The Bullet Points
- In his public quotes to local media before last week’s games, Eric Musselman made it clear that he’s through playing Mr. Nice Coach, if that was ever a thing for him. The proving time for that anger started off on two positive notes, with a dominant 78-59 win at Air Force followed up by a somewhat less focused 77-66 closing out of Utah State. In Colorado Springs, a tweaked starting lineup was apparently all the motivation Cameron Oliver needed to plow through the Falcons with a 25-point, 15-rebound effort. He led the way as the Pack completely controlled the game on both offense (52% shooting, including 13 of 24 threes) and defense (holding Air Force to 39.3% shooting and 8 of 30 threes). On Saturday, it was Marcus Marshall’s turn to finally get his groove back to the tune of 22 points, while his teammates chipped in by continuing to pound the glass (a 45-29 advantage in rebounds) and make the most of their chances for put-back points (18 of them).
- Nevada now finds itself once again tied for first place, with Boise State and Colorado State, of all teams. Not many people expected either of them to be in the mix this late in the season, but then again, not many people expected San Diego State to wait this long to finally show up to conference play. But just like those surprises, getting both the Broncos and the Rams at home in the final two weeks of the regular season is a big advantage that practically fell into the Wolf Pack’s lap. You really want to believe that this is when Nevada finally stops messing around and powers through to a regular season title and the top seed at the conference tournament. And my answer to all of that is an emphatic “maybe…?”. This is what all that time I’ve spent harping on the importance of home court advantage this season has been building up to. Those consecutive crowds of 10,000+ eager fans (taking exception to Saturday’s turnout, which looked much less than what was announced) will be awfully hard for visitors to overcome. We’ll find out if Nevada is done frittering away its leads, how thirsty for revenge Boise State will be, and how much off-court drama it will take to distract Colorado State. You have my permission to get excited. Or terrified. That works, too.
- When Nevada moved to the Mountain West in 2012, this is the exact kind of race that Pack fans wanted to see their team in the thick of. Throw that one-bid league stuff out the window, no matter how applicable it may be. Every fan wants their ability to affect the outcome of a crucial game to be put to the test, and on Wednesday, that’s exactly what we’ll get when the Broncos come to town. Nevada won the first game with surprising ease, but with both teams as closely matched in statistics as they are, it’s hard to imagine round two unfolding as perfectly. That will be followed up with a game at UNLV, where the Pack will be under a lot more pressure to blow the home team out of the water than the Rebels will be under to not totally suck. If anything, I’m putting that UNLV game at greater risk of being a trap for Nevada than the following tilt at San Jose State. The Spartans are playing well enough to demand the full attention of anyone they play, while UNLV…isn’t. Let’s hope you’ve got your finger nails still intact, that Nevada doesn’t buy in to their own hype anymore, and that the Cardiac Pack come through.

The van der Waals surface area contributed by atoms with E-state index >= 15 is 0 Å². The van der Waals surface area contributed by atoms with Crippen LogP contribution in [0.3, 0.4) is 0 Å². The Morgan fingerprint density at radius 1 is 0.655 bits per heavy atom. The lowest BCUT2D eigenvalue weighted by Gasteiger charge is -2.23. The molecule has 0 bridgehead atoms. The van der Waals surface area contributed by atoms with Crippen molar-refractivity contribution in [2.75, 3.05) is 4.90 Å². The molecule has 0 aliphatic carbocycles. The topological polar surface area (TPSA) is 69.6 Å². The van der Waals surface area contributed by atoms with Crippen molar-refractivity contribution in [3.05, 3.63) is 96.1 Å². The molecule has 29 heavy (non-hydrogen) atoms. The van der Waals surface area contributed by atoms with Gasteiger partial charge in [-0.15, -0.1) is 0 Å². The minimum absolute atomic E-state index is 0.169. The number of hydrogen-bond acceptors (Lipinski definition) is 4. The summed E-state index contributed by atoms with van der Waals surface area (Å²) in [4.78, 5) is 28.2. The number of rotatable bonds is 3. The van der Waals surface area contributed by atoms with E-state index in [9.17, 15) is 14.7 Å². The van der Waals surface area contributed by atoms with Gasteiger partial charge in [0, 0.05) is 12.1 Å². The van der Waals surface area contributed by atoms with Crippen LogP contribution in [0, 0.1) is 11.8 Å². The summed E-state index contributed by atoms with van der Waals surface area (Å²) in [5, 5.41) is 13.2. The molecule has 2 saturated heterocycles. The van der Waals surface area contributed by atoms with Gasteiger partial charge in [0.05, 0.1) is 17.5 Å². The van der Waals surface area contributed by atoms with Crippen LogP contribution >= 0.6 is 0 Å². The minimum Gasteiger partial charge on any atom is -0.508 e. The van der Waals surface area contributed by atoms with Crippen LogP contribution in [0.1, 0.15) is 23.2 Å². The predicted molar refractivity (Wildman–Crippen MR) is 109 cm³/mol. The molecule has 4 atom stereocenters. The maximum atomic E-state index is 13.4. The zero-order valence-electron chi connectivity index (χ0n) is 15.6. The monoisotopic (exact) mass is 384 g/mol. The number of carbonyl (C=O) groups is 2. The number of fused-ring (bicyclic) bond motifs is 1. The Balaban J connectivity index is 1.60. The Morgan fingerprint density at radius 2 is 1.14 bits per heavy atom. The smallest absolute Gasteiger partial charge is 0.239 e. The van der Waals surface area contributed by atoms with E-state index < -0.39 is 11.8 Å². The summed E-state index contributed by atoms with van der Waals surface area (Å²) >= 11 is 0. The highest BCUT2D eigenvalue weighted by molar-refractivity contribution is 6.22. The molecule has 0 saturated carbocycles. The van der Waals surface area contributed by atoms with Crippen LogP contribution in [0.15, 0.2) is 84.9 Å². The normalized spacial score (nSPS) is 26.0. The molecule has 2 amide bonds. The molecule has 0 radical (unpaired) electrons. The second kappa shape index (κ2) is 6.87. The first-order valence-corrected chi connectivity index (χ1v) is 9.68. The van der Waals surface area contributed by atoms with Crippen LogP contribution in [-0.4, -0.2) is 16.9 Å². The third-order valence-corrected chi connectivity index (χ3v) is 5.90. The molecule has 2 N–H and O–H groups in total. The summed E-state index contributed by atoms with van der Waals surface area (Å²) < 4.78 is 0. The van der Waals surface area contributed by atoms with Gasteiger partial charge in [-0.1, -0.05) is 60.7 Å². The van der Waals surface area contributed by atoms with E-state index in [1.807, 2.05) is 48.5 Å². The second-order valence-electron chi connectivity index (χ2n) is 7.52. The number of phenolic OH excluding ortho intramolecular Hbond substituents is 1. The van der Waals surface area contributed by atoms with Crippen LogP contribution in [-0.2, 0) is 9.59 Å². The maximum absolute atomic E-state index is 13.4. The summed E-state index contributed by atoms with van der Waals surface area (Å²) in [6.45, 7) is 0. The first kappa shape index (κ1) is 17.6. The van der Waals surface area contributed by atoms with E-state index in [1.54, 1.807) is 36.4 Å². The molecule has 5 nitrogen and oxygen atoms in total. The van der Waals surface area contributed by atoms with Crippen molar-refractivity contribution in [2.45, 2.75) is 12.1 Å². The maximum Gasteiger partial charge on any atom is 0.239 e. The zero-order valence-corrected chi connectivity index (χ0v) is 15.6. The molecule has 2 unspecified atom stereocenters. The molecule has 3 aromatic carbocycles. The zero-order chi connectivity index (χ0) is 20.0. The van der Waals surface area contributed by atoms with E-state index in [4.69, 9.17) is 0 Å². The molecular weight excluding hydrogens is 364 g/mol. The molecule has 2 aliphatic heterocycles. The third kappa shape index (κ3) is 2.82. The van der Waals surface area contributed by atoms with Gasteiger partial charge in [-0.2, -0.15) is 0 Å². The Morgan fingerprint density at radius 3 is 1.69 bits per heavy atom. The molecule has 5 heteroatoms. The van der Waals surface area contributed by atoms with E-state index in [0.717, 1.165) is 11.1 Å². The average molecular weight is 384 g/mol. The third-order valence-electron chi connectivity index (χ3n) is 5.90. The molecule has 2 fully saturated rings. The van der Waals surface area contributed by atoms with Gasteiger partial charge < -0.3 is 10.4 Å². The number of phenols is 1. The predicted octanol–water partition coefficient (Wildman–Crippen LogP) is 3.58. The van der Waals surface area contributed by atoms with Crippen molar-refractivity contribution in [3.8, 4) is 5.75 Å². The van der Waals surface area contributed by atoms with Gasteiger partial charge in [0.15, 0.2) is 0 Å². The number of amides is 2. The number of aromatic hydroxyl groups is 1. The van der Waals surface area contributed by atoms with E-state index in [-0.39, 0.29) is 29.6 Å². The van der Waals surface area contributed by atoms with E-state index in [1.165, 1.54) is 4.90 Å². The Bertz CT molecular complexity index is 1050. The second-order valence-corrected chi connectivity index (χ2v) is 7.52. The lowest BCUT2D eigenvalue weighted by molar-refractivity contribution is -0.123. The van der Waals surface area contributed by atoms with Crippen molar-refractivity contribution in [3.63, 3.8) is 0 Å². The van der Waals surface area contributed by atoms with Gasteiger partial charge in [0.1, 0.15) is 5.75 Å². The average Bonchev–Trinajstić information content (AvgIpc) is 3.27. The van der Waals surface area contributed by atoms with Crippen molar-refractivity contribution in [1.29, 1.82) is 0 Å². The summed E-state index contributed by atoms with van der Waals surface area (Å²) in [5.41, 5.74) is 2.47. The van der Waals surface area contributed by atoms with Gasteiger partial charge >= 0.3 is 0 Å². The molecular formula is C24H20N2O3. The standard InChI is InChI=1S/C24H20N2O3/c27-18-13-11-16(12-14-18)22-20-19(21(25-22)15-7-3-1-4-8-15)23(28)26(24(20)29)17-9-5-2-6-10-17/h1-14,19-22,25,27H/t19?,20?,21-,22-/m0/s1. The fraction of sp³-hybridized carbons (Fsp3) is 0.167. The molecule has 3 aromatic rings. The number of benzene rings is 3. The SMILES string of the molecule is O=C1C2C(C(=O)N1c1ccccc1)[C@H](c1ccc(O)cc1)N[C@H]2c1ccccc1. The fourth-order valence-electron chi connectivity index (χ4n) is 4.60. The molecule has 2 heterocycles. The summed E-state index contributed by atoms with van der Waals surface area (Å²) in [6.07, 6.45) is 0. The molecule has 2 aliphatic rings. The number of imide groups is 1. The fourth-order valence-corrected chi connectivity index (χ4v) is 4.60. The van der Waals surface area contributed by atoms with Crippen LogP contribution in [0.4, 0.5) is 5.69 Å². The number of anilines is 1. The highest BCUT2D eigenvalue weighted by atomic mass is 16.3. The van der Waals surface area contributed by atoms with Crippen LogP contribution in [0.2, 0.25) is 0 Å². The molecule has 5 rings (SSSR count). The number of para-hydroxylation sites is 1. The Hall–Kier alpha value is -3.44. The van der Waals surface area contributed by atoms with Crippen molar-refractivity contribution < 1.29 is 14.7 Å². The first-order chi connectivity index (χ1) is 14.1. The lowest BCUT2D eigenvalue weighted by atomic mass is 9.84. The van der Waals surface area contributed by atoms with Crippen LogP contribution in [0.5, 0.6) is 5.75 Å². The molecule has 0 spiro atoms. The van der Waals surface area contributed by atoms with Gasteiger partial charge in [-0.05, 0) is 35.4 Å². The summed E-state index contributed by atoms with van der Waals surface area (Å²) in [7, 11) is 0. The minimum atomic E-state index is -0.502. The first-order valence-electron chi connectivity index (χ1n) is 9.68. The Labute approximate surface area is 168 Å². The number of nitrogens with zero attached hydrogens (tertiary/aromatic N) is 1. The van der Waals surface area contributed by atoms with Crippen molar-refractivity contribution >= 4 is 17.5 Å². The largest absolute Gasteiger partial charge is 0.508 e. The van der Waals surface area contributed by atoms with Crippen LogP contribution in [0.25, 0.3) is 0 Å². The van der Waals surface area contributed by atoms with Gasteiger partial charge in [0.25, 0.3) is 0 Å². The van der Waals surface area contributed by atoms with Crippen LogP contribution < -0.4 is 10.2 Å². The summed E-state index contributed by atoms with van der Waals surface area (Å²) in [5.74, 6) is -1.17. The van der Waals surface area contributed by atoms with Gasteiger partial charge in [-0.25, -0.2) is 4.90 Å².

Pigeon Head 2X India Pale Lager (Reno, Nevada) ~ A prime example of the devil-may-care daring of American craft beer is the India pale lager, a hybrid creation fermented like a lager instead of an ale. And beyond that starting point, there really aren’t any hard and fast requirements of what goes into making one. Not surprisingly, the lager experts over at Pigeon Head have had an IPL in their core lineup of beers since opening in 2014, and their first bottled offering ($10) is this bigger, stronger remix. It poured a clear orange with a moderate, off-white head, and smelled of orange peel, piney hops and a tiny bit of peach. That orange and piney combination continued into the taste, along with light biscuity malts, and finished cleanly with a barely noticeable bitterness. Just like their original IPL, it succeeds in balancing hop bitterness with the smooth drinkability of a lager. I’m a little more partial to their original, but this one also deserves a try, and is a worthy start to what will hopefully be a long line of bottling runs. I give it three and a half tipsy Wolfies out of five.
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